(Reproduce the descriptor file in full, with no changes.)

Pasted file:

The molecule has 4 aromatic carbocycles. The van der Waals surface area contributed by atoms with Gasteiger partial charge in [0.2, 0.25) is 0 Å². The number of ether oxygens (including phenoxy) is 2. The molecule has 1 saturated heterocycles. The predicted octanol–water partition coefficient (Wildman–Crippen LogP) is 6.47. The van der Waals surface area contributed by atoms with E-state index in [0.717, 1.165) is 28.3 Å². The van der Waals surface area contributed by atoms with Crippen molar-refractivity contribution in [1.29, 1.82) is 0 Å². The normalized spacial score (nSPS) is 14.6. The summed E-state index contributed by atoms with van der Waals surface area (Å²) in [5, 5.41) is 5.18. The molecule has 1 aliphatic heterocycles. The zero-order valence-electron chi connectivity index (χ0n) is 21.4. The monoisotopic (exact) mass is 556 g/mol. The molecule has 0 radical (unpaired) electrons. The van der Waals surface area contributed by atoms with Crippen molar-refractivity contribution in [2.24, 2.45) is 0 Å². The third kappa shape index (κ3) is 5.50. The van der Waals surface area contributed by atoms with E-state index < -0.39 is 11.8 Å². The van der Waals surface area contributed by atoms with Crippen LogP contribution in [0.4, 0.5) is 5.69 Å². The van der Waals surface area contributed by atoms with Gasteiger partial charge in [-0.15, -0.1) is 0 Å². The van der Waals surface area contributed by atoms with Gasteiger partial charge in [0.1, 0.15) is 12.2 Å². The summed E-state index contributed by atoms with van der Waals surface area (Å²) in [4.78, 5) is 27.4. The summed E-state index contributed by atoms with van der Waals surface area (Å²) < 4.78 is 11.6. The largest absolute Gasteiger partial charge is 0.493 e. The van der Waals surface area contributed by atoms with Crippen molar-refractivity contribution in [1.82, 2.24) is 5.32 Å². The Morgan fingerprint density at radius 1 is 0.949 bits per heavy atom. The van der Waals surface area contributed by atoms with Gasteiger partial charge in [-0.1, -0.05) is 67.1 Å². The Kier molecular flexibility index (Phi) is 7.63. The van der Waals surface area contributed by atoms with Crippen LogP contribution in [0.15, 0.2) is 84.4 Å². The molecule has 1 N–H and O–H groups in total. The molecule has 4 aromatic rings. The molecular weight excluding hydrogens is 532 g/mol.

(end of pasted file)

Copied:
The molecule has 4 aromatic carbocycles. The van der Waals surface area contributed by atoms with Gasteiger partial charge in [0.2, 0.25) is 0 Å². The number of ether oxygens (including phenoxy) is 2. The molecule has 1 saturated heterocycles. The predicted octanol–water partition coefficient (Wildman–Crippen LogP) is 6.47. The van der Waals surface area contributed by atoms with E-state index in [0.717, 1.165) is 28.3 Å². The van der Waals surface area contributed by atoms with Crippen molar-refractivity contribution in [1.29, 1.82) is 0 Å². The normalized spacial score (nSPS) is 14.6. The summed E-state index contributed by atoms with van der Waals surface area (Å²) in [5, 5.41) is 5.18. The molecule has 1 aliphatic heterocycles. The zero-order valence-electron chi connectivity index (χ0n) is 21.4. The monoisotopic (exact) mass is 556 g/mol. The molecule has 0 radical (unpaired) electrons. The van der Waals surface area contributed by atoms with Crippen molar-refractivity contribution in [2.24, 2.45) is 0 Å². The third kappa shape index (κ3) is 5.50. The van der Waals surface area contributed by atoms with E-state index < -0.39 is 11.8 Å². The van der Waals surface area contributed by atoms with Crippen LogP contribution in [0.4, 0.5) is 5.69 Å². The van der Waals surface area contributed by atoms with Gasteiger partial charge in [-0.15, -0.1) is 0 Å². The van der Waals surface area contributed by atoms with Gasteiger partial charge in [0.1, 0.15) is 12.2 Å². The summed E-state index contributed by atoms with van der Waals surface area (Å²) in [4.78, 5) is 27.4. The summed E-state index contributed by atoms with van der Waals surface area (Å²) < 4.78 is 11.6. The largest absolute Gasteiger partial charge is 0.493 e. The van der Waals surface area contributed by atoms with Crippen molar-refractivity contribution in [1.82, 2.24) is 5.32 Å². The Morgan fingerprint density at radius 1 is 0.949 bits per heavy atom. The van der Waals surface area contributed by atoms with Gasteiger partial charge in [-0.1, -0.05) is 67.1 Å². The Kier molecular flexibility index (Phi) is 7.63. The van der Waals surface area contributed by atoms with Crippen LogP contribution in [0.15, 0.2) is 84.4 Å². The molecule has 1 N–H and O–H groups in total. The molecule has 4 aromatic rings. The molecular weight excluding hydrogens is 532 g/mol.